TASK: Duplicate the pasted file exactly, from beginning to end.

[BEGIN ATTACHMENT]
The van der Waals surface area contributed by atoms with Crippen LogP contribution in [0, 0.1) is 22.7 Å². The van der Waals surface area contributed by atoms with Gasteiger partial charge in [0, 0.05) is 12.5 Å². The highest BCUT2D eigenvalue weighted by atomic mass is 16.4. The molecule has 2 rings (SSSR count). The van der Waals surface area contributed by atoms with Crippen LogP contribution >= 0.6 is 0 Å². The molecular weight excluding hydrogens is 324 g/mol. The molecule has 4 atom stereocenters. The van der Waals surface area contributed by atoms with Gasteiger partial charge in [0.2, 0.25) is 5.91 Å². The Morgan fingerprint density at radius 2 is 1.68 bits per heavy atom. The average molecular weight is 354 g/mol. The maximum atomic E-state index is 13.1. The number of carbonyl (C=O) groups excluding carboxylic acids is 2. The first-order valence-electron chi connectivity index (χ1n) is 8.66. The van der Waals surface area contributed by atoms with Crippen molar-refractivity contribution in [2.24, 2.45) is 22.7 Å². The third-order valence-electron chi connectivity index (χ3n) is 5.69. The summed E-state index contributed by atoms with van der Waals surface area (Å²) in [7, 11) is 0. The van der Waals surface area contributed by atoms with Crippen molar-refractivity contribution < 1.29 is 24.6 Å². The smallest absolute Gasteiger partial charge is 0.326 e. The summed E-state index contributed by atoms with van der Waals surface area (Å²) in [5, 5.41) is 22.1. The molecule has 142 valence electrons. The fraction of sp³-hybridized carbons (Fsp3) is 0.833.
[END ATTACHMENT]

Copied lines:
The van der Waals surface area contributed by atoms with Crippen LogP contribution in [0, 0.1) is 22.7 Å². The van der Waals surface area contributed by atoms with Gasteiger partial charge in [0, 0.05) is 12.5 Å². The highest BCUT2D eigenvalue weighted by atomic mass is 16.4. The molecule has 2 rings (SSSR count). The van der Waals surface area contributed by atoms with Crippen LogP contribution >= 0.6 is 0 Å². The molecular weight excluding hydrogens is 324 g/mol. The molecule has 4 atom stereocenters. The van der Waals surface area contributed by atoms with Gasteiger partial charge in [0.2, 0.25) is 5.91 Å². The Morgan fingerprint density at radius 2 is 1.68 bits per heavy atom. The average molecular weight is 354 g/mol. The maximum atomic E-state index is 13.1. The number of carbonyl (C=O) groups excluding carboxylic acids is 2. The first-order valence-electron chi connectivity index (χ1n) is 8.66. The van der Waals surface area contributed by atoms with Crippen molar-refractivity contribution in [2.24, 2.45) is 22.7 Å². The third-order valence-electron chi connectivity index (χ3n) is 5.69. The summed E-state index contributed by atoms with van der Waals surface area (Å²) in [7, 11) is 0. The van der Waals surface area contributed by atoms with Crippen molar-refractivity contribution < 1.29 is 24.6 Å². The smallest absolute Gasteiger partial charge is 0.326 e. The summed E-state index contributed by atoms with van der Waals surface area (Å²) in [5, 5.41) is 22.1. The molecule has 142 valence electrons. The fraction of sp³-hybridized carbons (Fsp3) is 0.833.